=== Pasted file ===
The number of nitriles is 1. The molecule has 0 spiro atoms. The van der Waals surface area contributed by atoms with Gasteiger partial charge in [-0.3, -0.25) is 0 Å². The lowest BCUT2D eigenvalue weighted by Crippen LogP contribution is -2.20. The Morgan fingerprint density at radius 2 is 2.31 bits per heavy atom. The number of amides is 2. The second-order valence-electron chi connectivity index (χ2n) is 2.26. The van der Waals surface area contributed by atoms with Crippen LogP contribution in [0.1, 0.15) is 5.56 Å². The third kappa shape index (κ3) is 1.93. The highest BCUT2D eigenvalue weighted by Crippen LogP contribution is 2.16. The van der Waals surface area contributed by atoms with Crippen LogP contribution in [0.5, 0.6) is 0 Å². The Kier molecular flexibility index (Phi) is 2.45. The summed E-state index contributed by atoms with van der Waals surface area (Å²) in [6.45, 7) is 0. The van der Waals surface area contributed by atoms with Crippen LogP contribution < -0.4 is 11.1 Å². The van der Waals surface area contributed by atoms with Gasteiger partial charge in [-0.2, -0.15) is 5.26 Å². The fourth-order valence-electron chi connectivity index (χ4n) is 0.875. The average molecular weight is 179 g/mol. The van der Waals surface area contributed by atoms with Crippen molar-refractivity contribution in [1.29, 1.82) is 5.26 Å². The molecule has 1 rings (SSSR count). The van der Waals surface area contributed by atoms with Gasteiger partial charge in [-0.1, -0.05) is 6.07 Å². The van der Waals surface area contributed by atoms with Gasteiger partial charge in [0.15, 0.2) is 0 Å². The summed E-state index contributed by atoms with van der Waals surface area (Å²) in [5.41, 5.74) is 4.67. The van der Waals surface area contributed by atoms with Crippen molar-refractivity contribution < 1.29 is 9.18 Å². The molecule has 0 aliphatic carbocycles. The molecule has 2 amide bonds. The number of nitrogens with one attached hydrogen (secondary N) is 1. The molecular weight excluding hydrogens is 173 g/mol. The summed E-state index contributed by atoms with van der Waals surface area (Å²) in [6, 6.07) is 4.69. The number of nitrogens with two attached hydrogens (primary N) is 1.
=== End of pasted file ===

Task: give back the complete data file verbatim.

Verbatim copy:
The number of nitriles is 1. The molecule has 0 spiro atoms. The van der Waals surface area contributed by atoms with Gasteiger partial charge in [-0.3, -0.25) is 0 Å². The lowest BCUT2D eigenvalue weighted by Crippen LogP contribution is -2.20. The Morgan fingerprint density at radius 2 is 2.31 bits per heavy atom. The number of amides is 2. The second-order valence-electron chi connectivity index (χ2n) is 2.26. The van der Waals surface area contributed by atoms with Crippen LogP contribution in [0.1, 0.15) is 5.56 Å². The third kappa shape index (κ3) is 1.93. The highest BCUT2D eigenvalue weighted by Crippen LogP contribution is 2.16. The van der Waals surface area contributed by atoms with Crippen LogP contribution in [0.5, 0.6) is 0 Å². The Kier molecular flexibility index (Phi) is 2.45. The summed E-state index contributed by atoms with van der Waals surface area (Å²) in [6.45, 7) is 0. The van der Waals surface area contributed by atoms with Crippen LogP contribution < -0.4 is 11.1 Å². The van der Waals surface area contributed by atoms with Gasteiger partial charge in [-0.2, -0.15) is 5.26 Å². The fourth-order valence-electron chi connectivity index (χ4n) is 0.875. The average molecular weight is 179 g/mol. The van der Waals surface area contributed by atoms with Crippen molar-refractivity contribution in [1.29, 1.82) is 5.26 Å². The molecule has 1 rings (SSSR count). The van der Waals surface area contributed by atoms with Gasteiger partial charge in [-0.1, -0.05) is 6.07 Å². The van der Waals surface area contributed by atoms with Gasteiger partial charge in [0.15, 0.2) is 0 Å². The summed E-state index contributed by atoms with van der Waals surface area (Å²) in [5.41, 5.74) is 4.67. The van der Waals surface area contributed by atoms with Crippen molar-refractivity contribution < 1.29 is 9.18 Å². The molecule has 0 aliphatic carbocycles. The molecule has 2 amide bonds. The number of nitrogens with one attached hydrogen (secondary N) is 1. The molecular weight excluding hydrogens is 173 g/mol. The summed E-state index contributed by atoms with van der Waals surface area (Å²) in [6, 6.07) is 4.69. The number of nitrogens with two attached hydrogens (primary N) is 1.